Join Kollaboration

I join Kollaboration New York as a Technical Director because of my roommate Tanner Chung. Kollaboration is a non-profit organization that help and promote Asian American artists through entertainment. In this organization, I get to learn what’s like to be Asian American. I’m asian myself but I was born in Asia. So, I didn’t know the problems a lot of asian people living abroad having.

What I want to do in 2015

Learn to invest

Who doesn’t want to have money? I’m going to learn how to invest my saving and will keep posting the results.

Travel across America

When I was living in Europe, you can get to a lot of countries in just 2-3 hours but in America everywhere is so big and South American has always been my dream location.

Learn Spanish

My previous goal leads to this goal. I speak Thai, English and Mandarin. I learnt German before but didn’t really get anywhere. This year I’m going to learn Spanish and make it my fourth language. I love languages and it’s fun to talk to the locals and amazed them with their language.

Run a marathon

My friend Rajveer and Srini inspire me to running. I’m a chubby guy and I really want to get into shape. Running a marathon takes a lot out of you mentally and physically. I thought if I could do it at least for once, I’d accomplish something.

Summary

I started off 2015 pretty good. I went to India for my friend’s wedding in Rajasthan. I went to US west coast to experience super cold whether. I learned PHP and WordPress and improved my JavaScript skills which I will continue doing that.

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Event delegation in JavaScript is fast but how fast?

22.11.2014 Posted in Javascript No Comments

People say always use event delegation for adding event because it’s faster. But how fast exactly? I really want to create a test case for this, but I couldn’t figure out how to run Benchmark.js in browser. So, I thought we could just use Chrome Developer Tool to achieve this.

What are we measuring?

As I said in the beginning, we want to know how fast event delegation is compared to direct binding that most people do. For example, I’ve always seen people do this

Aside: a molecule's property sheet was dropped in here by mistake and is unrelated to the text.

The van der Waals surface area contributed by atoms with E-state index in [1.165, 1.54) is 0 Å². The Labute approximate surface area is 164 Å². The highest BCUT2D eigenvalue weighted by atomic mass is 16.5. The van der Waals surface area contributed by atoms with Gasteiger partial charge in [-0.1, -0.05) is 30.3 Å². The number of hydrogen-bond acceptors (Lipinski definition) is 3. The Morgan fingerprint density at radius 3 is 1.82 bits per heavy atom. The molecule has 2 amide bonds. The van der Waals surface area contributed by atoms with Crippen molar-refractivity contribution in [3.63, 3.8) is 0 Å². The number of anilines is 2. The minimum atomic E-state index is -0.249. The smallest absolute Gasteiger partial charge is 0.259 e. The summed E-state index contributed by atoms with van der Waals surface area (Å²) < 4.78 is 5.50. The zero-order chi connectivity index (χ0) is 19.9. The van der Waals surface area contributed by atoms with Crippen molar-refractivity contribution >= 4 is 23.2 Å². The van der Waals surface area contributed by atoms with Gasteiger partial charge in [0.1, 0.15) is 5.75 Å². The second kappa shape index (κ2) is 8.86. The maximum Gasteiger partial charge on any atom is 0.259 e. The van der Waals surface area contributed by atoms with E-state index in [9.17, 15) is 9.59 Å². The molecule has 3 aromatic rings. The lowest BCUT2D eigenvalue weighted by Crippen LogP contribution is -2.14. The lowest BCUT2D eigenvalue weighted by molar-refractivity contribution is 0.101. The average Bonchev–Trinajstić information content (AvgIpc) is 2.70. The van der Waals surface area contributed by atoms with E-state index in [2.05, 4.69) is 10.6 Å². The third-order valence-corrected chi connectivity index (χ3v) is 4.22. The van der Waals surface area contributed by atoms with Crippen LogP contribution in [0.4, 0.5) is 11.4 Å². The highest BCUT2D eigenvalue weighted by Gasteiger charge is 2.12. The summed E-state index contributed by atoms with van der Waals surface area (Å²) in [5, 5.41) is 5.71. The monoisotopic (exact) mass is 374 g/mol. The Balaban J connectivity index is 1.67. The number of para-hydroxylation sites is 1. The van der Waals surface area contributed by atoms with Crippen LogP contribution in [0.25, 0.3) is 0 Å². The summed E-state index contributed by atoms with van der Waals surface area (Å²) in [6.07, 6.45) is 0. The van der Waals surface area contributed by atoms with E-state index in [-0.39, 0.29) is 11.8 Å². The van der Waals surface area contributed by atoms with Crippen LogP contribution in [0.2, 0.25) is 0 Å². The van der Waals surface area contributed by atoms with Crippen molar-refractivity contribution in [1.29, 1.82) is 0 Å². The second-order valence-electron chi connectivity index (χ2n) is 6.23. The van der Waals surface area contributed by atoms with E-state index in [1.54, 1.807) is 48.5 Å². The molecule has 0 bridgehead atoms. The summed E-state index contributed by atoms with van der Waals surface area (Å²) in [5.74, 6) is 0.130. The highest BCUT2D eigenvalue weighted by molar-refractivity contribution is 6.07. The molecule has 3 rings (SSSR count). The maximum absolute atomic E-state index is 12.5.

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$('#ul li').on('click', function() {
  // doing something amazing.
});

What is actually doing is, jQuery will add the event to each of the li in the DOM. If you have 3-4 lis, then I don’t think it’s going to make a big difference. However, if you have a thousand lis, you will see some difference. I’ll show you by using Chrome Developer Tool.

What do we need?

We need some basic HTML

It’s going to be something like this

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<ul id="parent">
  <li></li>
  // 999 more <li>
</ul>

Then we will have JavaScript like this

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<script src="https://code.jquery.com/jquery-1.11.1.min.js"></script>
<script>
    $('#parent li').on('click', function() {
        console.log('you clicked me!');
    });

</script>

If you open your html page on Chrome you should see something like this.
Screen Shot 2014-11-21 at 7.06.19 PM

If you go down to where JavaScript is executed You will see it takes around 37ms to execute the snippet.
Screen Shot 2014-11-21 at 7.07.18 PM

Now change your snippet to be event delegation

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<script src="https://code.jquery.com/jquery-1.11.1.min.js"></script>
<script>
    $('#parent').on('click', 'li', function() {
        console.log('you clicked me!');
    });

</script>

And refresh the page you should see something like this.
Screen Shot 2014-11-21 at 7.12.02 PM

Now it will only take 2ms to execute the snippet. It’s because the event is added to one element not 1000 of them.

This is just an easy example that you can do it yourself to improve your performance.